Stretch forming is a metal forming process in which a piece of sheet metal is stretched and bent simultaneously over a die in order to form large contoured parts. Stretch forming is performed on a stretch press, in which a piece of sheet metal is securely gripped along its edges by gripping jaws. The gripping jaws are each attached to a carriage that is pulled by pneumatic or hydraulic force to stretch the sheet.
The tooling used in this process is a stretch form block, called a form die, which is a solid contoured piece against which the sheet metal will be pressed. The most common stretch presses are oriented vertically, in which the form die rests on a press table that can be raised into the sheet by a hydraulic ram. As the form die is driven into the sheet, which is gripped tightly at its edges, the tensile forces increase and the sheet plastically deforms into a new shape.
Horizontal stretch presses mount the form die sideways on a stationary press table, while the gripping jaws pull the sheet horizontally around the form die.
Figure: Stretch Forming
Stretch forming is a very accurate and precise method for forming metal shapes, economically. The level of precision is so high that even intricate multi-components and snap-together curtain wall components can be formed without loss of section properties or original design function. Stretch forming capabilities include portions of circles, ellipses, parabolas and arched shapes. These shapes can be formed with straight leg sections at one or both ends of the curve. This eliminates several conventional fabrication steps and welding.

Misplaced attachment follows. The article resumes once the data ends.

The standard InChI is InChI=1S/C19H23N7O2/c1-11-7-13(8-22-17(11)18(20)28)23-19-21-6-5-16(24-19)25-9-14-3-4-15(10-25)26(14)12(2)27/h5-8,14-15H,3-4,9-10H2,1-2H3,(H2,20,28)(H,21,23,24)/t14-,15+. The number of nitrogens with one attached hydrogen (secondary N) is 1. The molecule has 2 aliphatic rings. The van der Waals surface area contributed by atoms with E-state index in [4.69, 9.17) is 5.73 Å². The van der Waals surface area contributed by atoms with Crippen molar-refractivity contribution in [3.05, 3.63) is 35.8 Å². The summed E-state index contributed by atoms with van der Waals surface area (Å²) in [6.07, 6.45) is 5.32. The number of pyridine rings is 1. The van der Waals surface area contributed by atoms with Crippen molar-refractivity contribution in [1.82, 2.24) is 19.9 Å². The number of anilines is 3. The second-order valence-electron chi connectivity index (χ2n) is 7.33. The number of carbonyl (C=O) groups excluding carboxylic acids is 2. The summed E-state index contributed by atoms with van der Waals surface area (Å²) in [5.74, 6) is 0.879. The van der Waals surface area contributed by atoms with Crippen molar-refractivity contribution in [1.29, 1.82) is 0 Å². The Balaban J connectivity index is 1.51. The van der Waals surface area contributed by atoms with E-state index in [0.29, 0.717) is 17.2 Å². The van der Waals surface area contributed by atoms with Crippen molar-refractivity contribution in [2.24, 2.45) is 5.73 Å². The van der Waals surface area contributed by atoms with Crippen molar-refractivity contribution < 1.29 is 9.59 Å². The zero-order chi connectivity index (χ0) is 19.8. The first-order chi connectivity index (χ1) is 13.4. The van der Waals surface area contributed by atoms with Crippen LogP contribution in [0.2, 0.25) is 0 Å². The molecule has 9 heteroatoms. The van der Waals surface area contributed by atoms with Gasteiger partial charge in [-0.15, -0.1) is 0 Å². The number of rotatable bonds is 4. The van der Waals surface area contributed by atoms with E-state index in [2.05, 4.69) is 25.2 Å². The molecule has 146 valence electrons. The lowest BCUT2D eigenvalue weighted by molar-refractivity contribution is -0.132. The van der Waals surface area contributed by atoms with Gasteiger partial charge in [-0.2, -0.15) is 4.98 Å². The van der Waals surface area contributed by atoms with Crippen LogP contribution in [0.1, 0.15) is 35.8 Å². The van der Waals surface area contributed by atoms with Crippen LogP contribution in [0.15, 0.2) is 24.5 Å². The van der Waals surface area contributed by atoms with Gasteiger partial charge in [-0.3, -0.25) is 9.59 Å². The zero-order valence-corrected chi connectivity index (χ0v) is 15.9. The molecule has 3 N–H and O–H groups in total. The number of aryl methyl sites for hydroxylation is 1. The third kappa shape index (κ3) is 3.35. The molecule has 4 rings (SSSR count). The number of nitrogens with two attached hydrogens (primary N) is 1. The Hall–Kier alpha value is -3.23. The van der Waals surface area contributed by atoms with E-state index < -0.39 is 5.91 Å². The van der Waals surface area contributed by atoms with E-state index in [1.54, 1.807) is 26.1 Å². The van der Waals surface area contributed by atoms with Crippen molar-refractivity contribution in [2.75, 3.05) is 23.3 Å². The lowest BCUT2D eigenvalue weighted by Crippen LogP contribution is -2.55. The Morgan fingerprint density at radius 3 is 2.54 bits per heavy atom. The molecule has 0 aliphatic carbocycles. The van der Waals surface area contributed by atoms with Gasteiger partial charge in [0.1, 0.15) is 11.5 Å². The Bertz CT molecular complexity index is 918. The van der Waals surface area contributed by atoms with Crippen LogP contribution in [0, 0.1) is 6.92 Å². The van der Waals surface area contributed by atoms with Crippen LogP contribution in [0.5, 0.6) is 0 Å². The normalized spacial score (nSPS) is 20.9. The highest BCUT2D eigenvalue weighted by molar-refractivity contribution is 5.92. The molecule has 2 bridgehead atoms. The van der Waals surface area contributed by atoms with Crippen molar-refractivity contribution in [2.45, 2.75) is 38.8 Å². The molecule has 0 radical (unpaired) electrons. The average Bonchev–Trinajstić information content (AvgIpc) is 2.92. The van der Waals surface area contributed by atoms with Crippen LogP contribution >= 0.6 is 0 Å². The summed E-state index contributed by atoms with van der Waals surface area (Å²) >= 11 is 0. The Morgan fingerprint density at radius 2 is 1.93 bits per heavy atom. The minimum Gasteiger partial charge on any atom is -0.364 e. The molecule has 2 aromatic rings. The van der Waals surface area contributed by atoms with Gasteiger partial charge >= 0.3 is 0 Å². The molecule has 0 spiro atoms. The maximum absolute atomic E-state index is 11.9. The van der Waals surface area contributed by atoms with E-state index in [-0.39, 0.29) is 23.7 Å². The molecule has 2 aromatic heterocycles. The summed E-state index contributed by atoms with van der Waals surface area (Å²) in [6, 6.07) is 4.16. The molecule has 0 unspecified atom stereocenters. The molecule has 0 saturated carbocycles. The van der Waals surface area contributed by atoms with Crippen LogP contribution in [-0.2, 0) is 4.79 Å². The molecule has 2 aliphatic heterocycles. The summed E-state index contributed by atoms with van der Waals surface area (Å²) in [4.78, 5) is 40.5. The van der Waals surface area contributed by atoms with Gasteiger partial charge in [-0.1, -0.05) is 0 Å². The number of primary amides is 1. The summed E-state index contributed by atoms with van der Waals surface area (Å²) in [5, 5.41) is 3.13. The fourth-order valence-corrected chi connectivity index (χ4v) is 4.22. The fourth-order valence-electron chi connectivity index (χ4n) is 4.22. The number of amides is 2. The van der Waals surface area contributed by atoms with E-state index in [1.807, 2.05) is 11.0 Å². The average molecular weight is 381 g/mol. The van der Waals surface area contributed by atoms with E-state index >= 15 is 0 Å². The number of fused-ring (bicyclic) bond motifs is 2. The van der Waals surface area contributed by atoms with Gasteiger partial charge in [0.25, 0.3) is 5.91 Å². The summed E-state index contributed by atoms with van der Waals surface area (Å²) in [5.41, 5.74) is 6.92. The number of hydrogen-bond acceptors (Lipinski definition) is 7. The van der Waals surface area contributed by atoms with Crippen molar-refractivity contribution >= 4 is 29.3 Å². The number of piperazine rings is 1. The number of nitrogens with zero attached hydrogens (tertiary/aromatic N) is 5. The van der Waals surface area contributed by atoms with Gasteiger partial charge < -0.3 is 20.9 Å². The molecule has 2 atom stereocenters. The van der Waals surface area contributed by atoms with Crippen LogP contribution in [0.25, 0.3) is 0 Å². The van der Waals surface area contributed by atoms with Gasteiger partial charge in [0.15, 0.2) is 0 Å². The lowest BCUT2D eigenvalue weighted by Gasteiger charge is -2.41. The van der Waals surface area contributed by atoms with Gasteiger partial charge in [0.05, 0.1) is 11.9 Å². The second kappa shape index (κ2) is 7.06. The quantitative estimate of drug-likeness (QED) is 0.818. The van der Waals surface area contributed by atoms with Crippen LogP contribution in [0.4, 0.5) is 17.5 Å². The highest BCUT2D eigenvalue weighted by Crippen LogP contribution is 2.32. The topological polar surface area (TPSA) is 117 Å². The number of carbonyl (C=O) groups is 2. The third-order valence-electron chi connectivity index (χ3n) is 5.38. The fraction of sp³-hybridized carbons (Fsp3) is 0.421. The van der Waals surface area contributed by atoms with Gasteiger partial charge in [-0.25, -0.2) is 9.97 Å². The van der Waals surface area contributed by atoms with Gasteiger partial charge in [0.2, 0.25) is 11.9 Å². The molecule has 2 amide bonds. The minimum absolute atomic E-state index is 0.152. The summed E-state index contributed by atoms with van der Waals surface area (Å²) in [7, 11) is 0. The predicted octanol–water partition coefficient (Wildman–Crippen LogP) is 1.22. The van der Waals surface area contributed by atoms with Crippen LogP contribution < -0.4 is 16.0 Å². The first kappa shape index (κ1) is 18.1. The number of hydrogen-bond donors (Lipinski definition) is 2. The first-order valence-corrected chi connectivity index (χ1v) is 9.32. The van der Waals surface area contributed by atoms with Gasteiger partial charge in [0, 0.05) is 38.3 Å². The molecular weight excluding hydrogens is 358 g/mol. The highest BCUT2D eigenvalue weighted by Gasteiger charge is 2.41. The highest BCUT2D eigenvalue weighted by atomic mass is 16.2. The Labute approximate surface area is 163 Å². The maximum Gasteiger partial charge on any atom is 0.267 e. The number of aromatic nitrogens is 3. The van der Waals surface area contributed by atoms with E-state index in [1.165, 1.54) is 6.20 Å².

Stretch formed parts are typically large and possess large radius bends. The shapes that can be produced vary from a simple curved surface to complex non-uniform cross sections. Stretch forming is capable of shaping parts with very high accuracy and smooth surfaces.
The stretch forming process involves stretch forming a metal piece over a male stretch form block (STFB) using a pneumatic and hydraulic stretch press. Stretch forming is widely used in producing automotive body panels. Unlike deep drawing, the sheet is gripped by a blank holder to prevent it from being drawn into the die. It is important that the sheet can deform by elongation and uniform thinning.
Material:- Ductile materials are preferable, the most commonly used being aluminium, steel, and titanium.
Typical stretch formed parts are large curved panels such as door panels in cars or wing panels on aircraft. The variety of shapes and cross sections that can be stretch formed is almost unlimited. Window systems, skylights, store fronts, signs, flashings, curtain walls, walkway enclosures, and hand railings can be accurately and precisely formed to the desired profiles.. Other stretch formed parts can be found in window frames and enclosures.
Close and consistent tolerances, no surface marring, no distortion or ripples, and no surface misalignment of complex profiles are important benefits inherent in stretch forming. A smooth and even surface results from the stretch forming process.
This process is ideally suited for the manufacture of large parts made from aluminium, but does just as well with stainless steel and commercially pure titanium. It is quick, efficient, and has a high degree of repeatability.
Sheet Stretch Forming
: Sheet Stretch Forming is commonly used by aircraft builders to manufacture fuselage skin sections from special aerospace aluminium alloy sheets.
Extrusion Stretch Forming
: Extrusion stretch forming press designs for contouring aluminium aerospace alloys in the form of extrusion roll formed profiles, or press braked shapes. These presses are sometimes called stretch wrap or swing arm presses. The basic press design has two arms or carriage beams that hold multiple-positioning gripping jaws. The jaws are attached to hydraulic tension cylinders that provide the stretch of the work-piece.
The arms swing by rotating on large machined pins with bearings, thus allowing the work-piece to wrap around and against the forming die.